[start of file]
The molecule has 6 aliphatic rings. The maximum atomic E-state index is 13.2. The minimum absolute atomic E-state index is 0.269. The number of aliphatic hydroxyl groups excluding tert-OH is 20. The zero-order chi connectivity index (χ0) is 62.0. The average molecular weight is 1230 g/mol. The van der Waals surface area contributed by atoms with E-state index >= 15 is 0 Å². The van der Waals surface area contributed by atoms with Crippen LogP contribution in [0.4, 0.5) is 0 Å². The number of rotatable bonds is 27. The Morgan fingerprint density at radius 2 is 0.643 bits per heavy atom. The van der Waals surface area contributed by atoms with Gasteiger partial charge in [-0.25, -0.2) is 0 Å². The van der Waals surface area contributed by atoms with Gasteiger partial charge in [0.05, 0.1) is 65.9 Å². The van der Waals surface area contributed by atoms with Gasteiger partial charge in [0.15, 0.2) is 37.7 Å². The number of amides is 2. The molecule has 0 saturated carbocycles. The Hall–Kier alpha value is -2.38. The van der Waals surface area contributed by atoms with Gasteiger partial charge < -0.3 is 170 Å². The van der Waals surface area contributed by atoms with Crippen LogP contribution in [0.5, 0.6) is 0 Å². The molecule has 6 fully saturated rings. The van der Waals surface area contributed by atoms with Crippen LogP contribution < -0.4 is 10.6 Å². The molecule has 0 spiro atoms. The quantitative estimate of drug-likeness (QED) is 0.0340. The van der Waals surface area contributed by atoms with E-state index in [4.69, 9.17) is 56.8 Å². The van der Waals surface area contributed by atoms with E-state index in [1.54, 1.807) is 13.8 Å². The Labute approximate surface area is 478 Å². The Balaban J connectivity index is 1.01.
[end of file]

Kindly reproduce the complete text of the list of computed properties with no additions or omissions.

The molecule has 6 aliphatic rings. The maximum atomic E-state index is 13.2. The minimum absolute atomic E-state index is 0.269. The number of aliphatic hydroxyl groups excluding tert-OH is 20. The zero-order chi connectivity index (χ0) is 62.0. The average molecular weight is 1230 g/mol. The van der Waals surface area contributed by atoms with E-state index >= 15 is 0 Å². The van der Waals surface area contributed by atoms with Crippen LogP contribution in [0.4, 0.5) is 0 Å². The number of rotatable bonds is 27. The Morgan fingerprint density at radius 2 is 0.643 bits per heavy atom. The van der Waals surface area contributed by atoms with Gasteiger partial charge in [-0.25, -0.2) is 0 Å². The van der Waals surface area contributed by atoms with Gasteiger partial charge in [0.05, 0.1) is 65.9 Å². The van der Waals surface area contributed by atoms with Gasteiger partial charge in [0.15, 0.2) is 37.7 Å². The number of amides is 2. The molecule has 0 saturated carbocycles. The Hall–Kier alpha value is -2.38. The van der Waals surface area contributed by atoms with Gasteiger partial charge < -0.3 is 170 Å². The van der Waals surface area contributed by atoms with Crippen LogP contribution in [0.5, 0.6) is 0 Å². The molecule has 6 fully saturated rings. The van der Waals surface area contributed by atoms with Crippen LogP contribution < -0.4 is 10.6 Å². The molecule has 0 spiro atoms. The quantitative estimate of drug-likeness (QED) is 0.0340. The van der Waals surface area contributed by atoms with E-state index in [4.69, 9.17) is 56.8 Å². The van der Waals surface area contributed by atoms with E-state index in [1.54, 1.807) is 13.8 Å². The Labute approximate surface area is 478 Å². The Balaban J connectivity index is 1.01.